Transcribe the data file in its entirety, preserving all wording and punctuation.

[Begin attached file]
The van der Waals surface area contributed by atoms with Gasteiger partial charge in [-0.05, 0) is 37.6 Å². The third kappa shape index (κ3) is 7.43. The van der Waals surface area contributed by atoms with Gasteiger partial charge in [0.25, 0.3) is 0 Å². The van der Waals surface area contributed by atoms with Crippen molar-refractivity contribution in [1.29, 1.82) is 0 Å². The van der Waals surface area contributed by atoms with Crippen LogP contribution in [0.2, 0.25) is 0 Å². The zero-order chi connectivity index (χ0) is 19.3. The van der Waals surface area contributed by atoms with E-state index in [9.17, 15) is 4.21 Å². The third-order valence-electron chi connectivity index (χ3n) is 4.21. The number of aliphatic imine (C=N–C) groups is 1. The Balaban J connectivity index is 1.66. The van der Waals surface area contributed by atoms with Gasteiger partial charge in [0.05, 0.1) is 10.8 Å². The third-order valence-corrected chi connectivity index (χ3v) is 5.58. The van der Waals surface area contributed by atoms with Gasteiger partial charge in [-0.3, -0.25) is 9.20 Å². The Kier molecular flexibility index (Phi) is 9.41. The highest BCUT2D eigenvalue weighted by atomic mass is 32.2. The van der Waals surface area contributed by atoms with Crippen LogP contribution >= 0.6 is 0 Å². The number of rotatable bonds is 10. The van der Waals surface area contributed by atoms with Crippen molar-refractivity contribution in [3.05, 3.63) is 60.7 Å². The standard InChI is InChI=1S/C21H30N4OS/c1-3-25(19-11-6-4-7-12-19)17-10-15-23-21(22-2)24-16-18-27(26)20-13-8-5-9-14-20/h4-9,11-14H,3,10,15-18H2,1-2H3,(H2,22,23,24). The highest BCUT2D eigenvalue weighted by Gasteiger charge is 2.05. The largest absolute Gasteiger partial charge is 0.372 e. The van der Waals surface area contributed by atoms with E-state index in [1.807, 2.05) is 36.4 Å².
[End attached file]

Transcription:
The van der Waals surface area contributed by atoms with Gasteiger partial charge in [-0.05, 0) is 37.6 Å². The third kappa shape index (κ3) is 7.43. The van der Waals surface area contributed by atoms with Gasteiger partial charge in [0.25, 0.3) is 0 Å². The van der Waals surface area contributed by atoms with Crippen molar-refractivity contribution in [1.29, 1.82) is 0 Å². The van der Waals surface area contributed by atoms with Crippen LogP contribution in [0.2, 0.25) is 0 Å². The zero-order chi connectivity index (χ0) is 19.3. The van der Waals surface area contributed by atoms with E-state index in [9.17, 15) is 4.21 Å². The third-order valence-electron chi connectivity index (χ3n) is 4.21. The number of aliphatic imine (C=N–C) groups is 1. The Balaban J connectivity index is 1.66. The van der Waals surface area contributed by atoms with Gasteiger partial charge in [0.05, 0.1) is 10.8 Å². The third-order valence-corrected chi connectivity index (χ3v) is 5.58. The van der Waals surface area contributed by atoms with Gasteiger partial charge in [-0.3, -0.25) is 9.20 Å². The Kier molecular flexibility index (Phi) is 9.41. The highest BCUT2D eigenvalue weighted by atomic mass is 32.2. The van der Waals surface area contributed by atoms with Crippen LogP contribution >= 0.6 is 0 Å². The number of rotatable bonds is 10. The van der Waals surface area contributed by atoms with Crippen molar-refractivity contribution in [3.05, 3.63) is 60.7 Å². The standard InChI is InChI=1S/C21H30N4OS/c1-3-25(19-11-6-4-7-12-19)17-10-15-23-21(22-2)24-16-18-27(26)20-13-8-5-9-14-20/h4-9,11-14H,3,10,15-18H2,1-2H3,(H2,22,23,24). The highest BCUT2D eigenvalue weighted by Gasteiger charge is 2.05. The largest absolute Gasteiger partial charge is 0.372 e. The van der Waals surface area contributed by atoms with E-state index in [1.807, 2.05) is 36.4 Å².